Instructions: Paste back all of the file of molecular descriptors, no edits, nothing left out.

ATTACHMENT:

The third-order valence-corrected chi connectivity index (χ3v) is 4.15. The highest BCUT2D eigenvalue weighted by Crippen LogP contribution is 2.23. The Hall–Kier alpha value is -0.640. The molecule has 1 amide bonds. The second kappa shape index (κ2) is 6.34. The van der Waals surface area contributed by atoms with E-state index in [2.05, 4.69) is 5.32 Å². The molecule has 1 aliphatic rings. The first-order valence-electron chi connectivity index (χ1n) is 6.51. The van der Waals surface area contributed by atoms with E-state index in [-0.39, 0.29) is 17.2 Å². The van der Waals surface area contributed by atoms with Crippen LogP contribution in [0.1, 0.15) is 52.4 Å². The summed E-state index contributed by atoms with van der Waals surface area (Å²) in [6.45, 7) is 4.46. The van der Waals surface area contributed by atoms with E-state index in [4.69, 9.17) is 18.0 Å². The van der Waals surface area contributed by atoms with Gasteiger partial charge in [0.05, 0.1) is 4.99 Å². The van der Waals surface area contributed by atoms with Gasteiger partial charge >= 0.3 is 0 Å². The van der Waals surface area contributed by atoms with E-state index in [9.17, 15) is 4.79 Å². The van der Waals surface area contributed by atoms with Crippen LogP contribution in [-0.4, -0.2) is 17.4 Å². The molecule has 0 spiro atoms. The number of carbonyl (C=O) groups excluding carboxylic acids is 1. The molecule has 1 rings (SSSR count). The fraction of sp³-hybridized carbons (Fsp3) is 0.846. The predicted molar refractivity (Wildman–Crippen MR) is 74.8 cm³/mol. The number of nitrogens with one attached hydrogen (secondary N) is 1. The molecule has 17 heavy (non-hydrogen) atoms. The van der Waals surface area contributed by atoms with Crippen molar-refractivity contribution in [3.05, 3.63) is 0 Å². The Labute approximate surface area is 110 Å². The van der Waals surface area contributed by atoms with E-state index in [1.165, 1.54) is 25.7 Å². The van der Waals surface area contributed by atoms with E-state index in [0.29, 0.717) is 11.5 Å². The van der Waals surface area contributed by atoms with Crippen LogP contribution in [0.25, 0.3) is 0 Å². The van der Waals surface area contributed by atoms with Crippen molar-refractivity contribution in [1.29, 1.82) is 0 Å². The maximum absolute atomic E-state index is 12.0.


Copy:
The third-order valence-corrected chi connectivity index (χ3v) is 4.15. The highest BCUT2D eigenvalue weighted by Crippen LogP contribution is 2.23. The Hall–Kier alpha value is -0.640. The molecule has 1 amide bonds. The second kappa shape index (κ2) is 6.34. The van der Waals surface area contributed by atoms with E-state index in [2.05, 4.69) is 5.32 Å². The molecule has 1 aliphatic rings. The first-order valence-electron chi connectivity index (χ1n) is 6.51. The van der Waals surface area contributed by atoms with E-state index in [-0.39, 0.29) is 17.2 Å². The van der Waals surface area contributed by atoms with Crippen LogP contribution in [0.1, 0.15) is 52.4 Å². The summed E-state index contributed by atoms with van der Waals surface area (Å²) in [6.45, 7) is 4.46. The van der Waals surface area contributed by atoms with E-state index in [4.69, 9.17) is 18.0 Å². The van der Waals surface area contributed by atoms with Gasteiger partial charge in [0.05, 0.1) is 4.99 Å². The van der Waals surface area contributed by atoms with Gasteiger partial charge >= 0.3 is 0 Å². The van der Waals surface area contributed by atoms with E-state index in [9.17, 15) is 4.79 Å². The van der Waals surface area contributed by atoms with Crippen LogP contribution in [-0.4, -0.2) is 17.4 Å². The molecule has 0 spiro atoms. The number of carbonyl (C=O) groups excluding carboxylic acids is 1. The molecule has 1 rings (SSSR count). The fraction of sp³-hybridized carbons (Fsp3) is 0.846. The predicted molar refractivity (Wildman–Crippen MR) is 74.8 cm³/mol. The number of nitrogens with one attached hydrogen (secondary N) is 1. The molecule has 17 heavy (non-hydrogen) atoms. The van der Waals surface area contributed by atoms with Crippen molar-refractivity contribution in [3.05, 3.63) is 0 Å². The Labute approximate surface area is 110 Å². The van der Waals surface area contributed by atoms with E-state index in [1.165, 1.54) is 25.7 Å². The van der Waals surface area contributed by atoms with E-state index in [0.29, 0.717) is 11.5 Å². The van der Waals surface area contributed by atoms with Crippen LogP contribution in [0.25, 0.3) is 0 Å². The van der Waals surface area contributed by atoms with Crippen molar-refractivity contribution in [1.29, 1.82) is 0 Å². The maximum absolute atomic E-state index is 12.0.